A Plausible Solution for Social Security

Friends, Roamers, and Countrypersons, I have stumbled upon the solution to save Social Security. No new taxes. No benefit reductions for United State seniors. A solution so simple, so elegant, that we’ll have wondered why we haven’t thought of it before.

Expel Florida from the United States of America.

Florida has a large number of people who undoubtedly draw Social Security benefits. If only we would throw them out of the U.S., placing armed troops at the Alabama and Georgia borders if needed, we could reduce the number of benefit collectors to workers paying into the system. The anachronistic New Deal payout could go on indefinitely, or at least until such time as we nation of Double Income, No Kids start retiring.

Sorry to Frank J., you’ll have to shoot your way out.

Also, a personal note to the silver-and-bald gentlemen at the Palm Beach Gardens Gold’s Gym who were lifting multiples of their body weights on the smith machine: Gentlemen, you needn’t fear: I shall supplement your income with monthly checks, mailed direct, if you’ll promise not to beat the snot out of me when the U.S. State Department gives you a Thugs-Fly-Free visa.

Granted, throwing Florida out has some drawbacks. For instance, the boat people trying to reach South Carolina from West Palm Beach. We’d free up the resources that normally guard the long penninsula coastline, though, so we’d be all right on that. As an added bonus, no more addled people who foul up the election process. Aside from regular voters, that is.

Don’t thank me now, and don’t expect the media to run with this idea unless I can put some anti-Bush spin on it. Wait, I got it….One Less Bush In United States Government! Perfection! I have nothing more to say.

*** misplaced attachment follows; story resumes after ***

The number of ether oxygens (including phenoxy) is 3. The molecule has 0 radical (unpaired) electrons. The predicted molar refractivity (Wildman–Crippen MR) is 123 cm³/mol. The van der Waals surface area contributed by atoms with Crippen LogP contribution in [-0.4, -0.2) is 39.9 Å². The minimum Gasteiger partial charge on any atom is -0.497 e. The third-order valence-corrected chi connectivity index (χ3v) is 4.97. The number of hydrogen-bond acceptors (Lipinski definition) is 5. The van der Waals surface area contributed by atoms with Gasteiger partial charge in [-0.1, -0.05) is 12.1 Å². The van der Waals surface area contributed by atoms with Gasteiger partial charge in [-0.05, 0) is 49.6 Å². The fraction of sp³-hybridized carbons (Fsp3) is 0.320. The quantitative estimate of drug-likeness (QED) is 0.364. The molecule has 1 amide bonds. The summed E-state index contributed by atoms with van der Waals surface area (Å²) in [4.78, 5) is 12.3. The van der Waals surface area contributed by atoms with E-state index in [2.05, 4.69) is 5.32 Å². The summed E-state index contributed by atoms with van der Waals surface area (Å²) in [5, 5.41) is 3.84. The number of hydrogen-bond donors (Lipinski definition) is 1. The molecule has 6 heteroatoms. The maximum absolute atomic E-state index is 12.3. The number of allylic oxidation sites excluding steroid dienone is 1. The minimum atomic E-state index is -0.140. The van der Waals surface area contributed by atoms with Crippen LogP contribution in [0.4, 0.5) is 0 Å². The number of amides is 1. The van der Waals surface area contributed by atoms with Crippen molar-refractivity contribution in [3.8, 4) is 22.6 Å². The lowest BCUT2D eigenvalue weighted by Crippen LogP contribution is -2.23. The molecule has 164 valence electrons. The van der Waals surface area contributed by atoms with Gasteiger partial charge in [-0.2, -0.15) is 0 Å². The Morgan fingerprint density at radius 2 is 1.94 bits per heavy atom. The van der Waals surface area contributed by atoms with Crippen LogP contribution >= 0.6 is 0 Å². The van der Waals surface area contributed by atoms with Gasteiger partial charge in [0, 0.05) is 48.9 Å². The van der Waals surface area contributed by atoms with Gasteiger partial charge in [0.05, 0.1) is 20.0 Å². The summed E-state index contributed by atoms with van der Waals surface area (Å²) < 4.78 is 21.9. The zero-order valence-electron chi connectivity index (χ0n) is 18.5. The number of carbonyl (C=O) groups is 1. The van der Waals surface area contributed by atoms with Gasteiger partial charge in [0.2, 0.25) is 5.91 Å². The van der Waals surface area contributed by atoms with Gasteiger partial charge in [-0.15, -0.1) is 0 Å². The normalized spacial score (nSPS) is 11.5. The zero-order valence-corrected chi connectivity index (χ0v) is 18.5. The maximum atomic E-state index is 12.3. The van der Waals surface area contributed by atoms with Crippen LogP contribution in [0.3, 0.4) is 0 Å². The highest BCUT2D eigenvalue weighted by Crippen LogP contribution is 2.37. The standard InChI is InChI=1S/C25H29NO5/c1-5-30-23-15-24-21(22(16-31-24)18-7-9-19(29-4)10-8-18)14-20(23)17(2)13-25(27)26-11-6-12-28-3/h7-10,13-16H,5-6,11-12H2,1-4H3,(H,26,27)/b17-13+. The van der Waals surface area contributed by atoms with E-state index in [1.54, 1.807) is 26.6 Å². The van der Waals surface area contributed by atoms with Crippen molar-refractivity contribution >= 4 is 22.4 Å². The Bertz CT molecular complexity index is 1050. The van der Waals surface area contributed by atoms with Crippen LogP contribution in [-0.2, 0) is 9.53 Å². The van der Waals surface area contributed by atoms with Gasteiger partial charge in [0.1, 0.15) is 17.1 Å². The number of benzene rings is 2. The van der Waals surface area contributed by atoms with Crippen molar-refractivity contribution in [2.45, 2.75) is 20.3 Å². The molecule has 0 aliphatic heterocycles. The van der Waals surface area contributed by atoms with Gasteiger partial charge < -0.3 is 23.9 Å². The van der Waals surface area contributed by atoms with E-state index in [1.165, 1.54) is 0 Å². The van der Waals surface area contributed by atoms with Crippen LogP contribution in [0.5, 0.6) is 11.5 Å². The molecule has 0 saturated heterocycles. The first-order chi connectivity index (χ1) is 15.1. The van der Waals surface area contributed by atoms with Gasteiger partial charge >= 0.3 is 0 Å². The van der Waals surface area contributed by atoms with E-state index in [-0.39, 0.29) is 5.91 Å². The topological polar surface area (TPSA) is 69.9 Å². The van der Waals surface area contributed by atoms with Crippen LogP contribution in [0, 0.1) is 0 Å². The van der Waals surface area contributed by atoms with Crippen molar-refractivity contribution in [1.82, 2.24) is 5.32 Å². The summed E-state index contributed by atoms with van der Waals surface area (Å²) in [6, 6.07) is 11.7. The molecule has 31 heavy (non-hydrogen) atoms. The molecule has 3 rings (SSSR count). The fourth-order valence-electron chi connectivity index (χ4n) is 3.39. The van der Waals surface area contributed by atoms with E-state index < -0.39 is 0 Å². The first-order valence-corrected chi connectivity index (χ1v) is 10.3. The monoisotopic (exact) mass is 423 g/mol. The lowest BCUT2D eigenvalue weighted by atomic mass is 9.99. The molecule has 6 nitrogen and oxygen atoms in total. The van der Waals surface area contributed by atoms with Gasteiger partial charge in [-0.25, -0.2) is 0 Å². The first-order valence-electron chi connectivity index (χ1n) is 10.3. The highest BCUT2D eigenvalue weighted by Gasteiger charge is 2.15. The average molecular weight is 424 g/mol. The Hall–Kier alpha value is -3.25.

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Book Review: Freefall by William Hoffer and Marilyn Mona Hoffer (1989)

I brought this book along on my vacation as some light reading for the flight to Florida. The full title of this book is Freefall: From 41,000 Feet to Zero – a True Story. To make a long book short, on July 23, 1983, a 767 bound from Ottawa to Edmonton ran out of fuel in mid-flight. Somewhere east of Winnipeg, the engines just shut off at 41,000 feet. Fuel starvation, it’s called. But hey, without any explosive fuel, the passengers only had to contend with dropping from eight miles in the sky at 400+ miles an hour–no fireball needed!

Yes, I brought it and yes, I read it on the plane–a 757, thank you, not a deathtrap 767 like in the book. Some people read horror books about clown-looking serpent demons who come out of storm drains, but they’re pikers. You want real terror, put something at stake. Like your life aboard one of those damn contraptions while your read about a hideous plane disaster